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I'm trying to understand the derivatives w.r.t. the softmax arguments when used in conjunction with a squared loss (for example as the last layer of a neural network).


I am using the following notation:

Softmax argument for class $i$:

$a_i=b_i + W_i \mathbf{h}$

Vector of softmax arguments:

$\mathbf{a} = (a_1,...,a_K)^T$

Softmax probability for class $i$:

$p_i(\mathbf{a}) = \frac{e^{a_i}}{\sum_k{e^{a_k}}}$

$\mathbf{p(a)} = (p_1(\mathbf{a}),...,p_K(\mathbf{a}))^T$

Vector with true labels:

$\mathbf{y} = (0, ... 0,1, 0,...0)^T$

Squared loss:

$L(\mathbf{p(a)},\mathbf{y}) = \sum_i(p_i(\mathbf{a}) - y_i)^2$


Now, I want to get the derivative of the loss w.r.t. a particular softmax argument $a_j$. This is what I arrived at:

$\frac{d}{da_j} L(\mathbf{p(a)},\mathbf{y})$

$= \sum_i \frac{d}{da_j} [p_i^2(\mathbf{a}) -2y_ip_i(\mathbf{a}) + y_i^2] $

$= \sum_i \frac{d}{dp_i} [p_i^2(\mathbf{a}) -2y_ip_i(\mathbf{a})] \frac{dp_i}{da_j} $

$=2 \sum_i (p_i(\mathbf{a}) - y_i) p_i(\mathbf{a}) (1_{i=j} - p_j(\mathbf{a})) $


Looking at the draft of the Bengio et al. Neural Networks book (Chapter 6, http://www.iro.umontreal.ca/~bengioy/DLbook/), they state this equation:

$\frac{d}{da_j} L(\mathbf{p(a)},\mathbf{y}) = 2 (\mathbf{p(a)} - \mathbf{y}) \odot \mathbf{p} \odot (1 - \mathbf{p}) $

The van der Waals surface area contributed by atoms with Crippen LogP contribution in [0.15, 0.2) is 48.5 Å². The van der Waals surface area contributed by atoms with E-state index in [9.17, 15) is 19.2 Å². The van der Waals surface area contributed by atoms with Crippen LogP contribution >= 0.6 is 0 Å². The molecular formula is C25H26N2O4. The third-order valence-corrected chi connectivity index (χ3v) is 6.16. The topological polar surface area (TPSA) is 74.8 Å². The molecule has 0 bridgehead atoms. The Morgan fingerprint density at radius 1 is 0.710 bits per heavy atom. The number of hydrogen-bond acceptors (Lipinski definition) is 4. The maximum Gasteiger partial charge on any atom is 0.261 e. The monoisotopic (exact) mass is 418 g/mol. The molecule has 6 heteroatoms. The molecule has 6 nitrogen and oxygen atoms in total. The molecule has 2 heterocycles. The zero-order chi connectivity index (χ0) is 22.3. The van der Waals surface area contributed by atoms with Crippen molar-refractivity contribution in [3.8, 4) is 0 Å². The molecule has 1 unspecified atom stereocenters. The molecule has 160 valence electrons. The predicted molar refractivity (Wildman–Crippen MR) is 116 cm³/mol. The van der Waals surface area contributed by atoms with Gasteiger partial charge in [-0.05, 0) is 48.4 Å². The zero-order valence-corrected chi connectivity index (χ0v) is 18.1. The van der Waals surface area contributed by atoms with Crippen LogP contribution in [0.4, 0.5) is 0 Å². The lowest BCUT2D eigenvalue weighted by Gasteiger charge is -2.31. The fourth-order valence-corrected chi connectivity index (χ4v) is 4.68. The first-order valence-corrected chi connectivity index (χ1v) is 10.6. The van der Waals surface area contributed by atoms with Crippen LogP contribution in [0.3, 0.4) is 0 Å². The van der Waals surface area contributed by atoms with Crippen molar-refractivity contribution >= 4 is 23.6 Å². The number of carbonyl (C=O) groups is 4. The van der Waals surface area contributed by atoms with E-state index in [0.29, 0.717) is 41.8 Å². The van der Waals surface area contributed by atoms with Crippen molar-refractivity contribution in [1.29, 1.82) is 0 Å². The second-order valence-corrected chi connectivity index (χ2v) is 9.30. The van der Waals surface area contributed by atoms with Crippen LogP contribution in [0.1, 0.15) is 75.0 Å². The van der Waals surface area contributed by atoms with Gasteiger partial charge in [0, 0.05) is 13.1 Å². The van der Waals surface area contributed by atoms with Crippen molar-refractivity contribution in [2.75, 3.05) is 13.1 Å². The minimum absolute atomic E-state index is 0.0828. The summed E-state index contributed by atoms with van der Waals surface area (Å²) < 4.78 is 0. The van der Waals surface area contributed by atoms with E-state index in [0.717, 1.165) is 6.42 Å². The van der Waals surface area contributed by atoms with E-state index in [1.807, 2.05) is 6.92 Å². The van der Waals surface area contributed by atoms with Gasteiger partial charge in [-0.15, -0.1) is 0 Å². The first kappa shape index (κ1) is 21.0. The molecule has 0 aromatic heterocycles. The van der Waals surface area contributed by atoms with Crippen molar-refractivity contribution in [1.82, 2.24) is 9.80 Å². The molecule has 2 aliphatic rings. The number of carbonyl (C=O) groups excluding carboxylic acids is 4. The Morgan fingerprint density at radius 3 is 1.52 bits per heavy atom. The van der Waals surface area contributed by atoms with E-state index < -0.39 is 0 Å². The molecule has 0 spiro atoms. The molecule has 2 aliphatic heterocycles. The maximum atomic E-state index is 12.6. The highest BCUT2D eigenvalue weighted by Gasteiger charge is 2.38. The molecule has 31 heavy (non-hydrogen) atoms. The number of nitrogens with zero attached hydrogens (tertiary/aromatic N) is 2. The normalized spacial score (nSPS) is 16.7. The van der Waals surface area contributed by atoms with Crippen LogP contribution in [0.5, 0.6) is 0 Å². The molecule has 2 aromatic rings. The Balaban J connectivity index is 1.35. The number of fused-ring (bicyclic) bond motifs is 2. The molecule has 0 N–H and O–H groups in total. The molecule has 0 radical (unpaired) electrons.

Where $\odot$ is element-wise multiplication.

How should I interprete this? Is there a mistake in my derivation?

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Yes, your formula is correct. The formula in the draft chapter was for the sigmoid not for the softmax. We will fix it. Thanks for pointing it out.

-- Yoshua Bengio

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The formula you quote from the book

$$ \frac{d p_i}{d a_j} = \sum_i p_i (1 - p_i) $$

cannot be correct because it has no dependence on $j$. Also, the relationship

$$\sum_k p_k = 1$$

implies that

$$ \sum_k \frac{d p_k}{d a_j} = 0 $$

and this doesn't hold for the book's proposed formula.

I think your formula is correct. Here's my derivation:

$$\begin{align} \frac{d p_i}{d a_j} &= \frac{e^{a_j}e^{a_i} - \delta^i_j e^{a_i} \sum_k e^{a_k}}{ \left( \sum_k e^{a_k} \right)^2 } \\ &= \frac{e^{a_j}}{\sum_k e^{a_k}} \frac{e^{a_i} - \delta^i_j \sum_k e^{a_k}}{\sum_k e^{a_k}} \\ &= p_j (p_i - \delta^i_j) \end{align}$$

My $i$ and $j$ are reversed from yours, but it's easy to see that its the same.

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  • $\begingroup$ It'd be nice to have a non-calculational reason that the $i$ and $j$ are symmetric. $\endgroup$ – Matthew Drury May 21 '15 at 15:21

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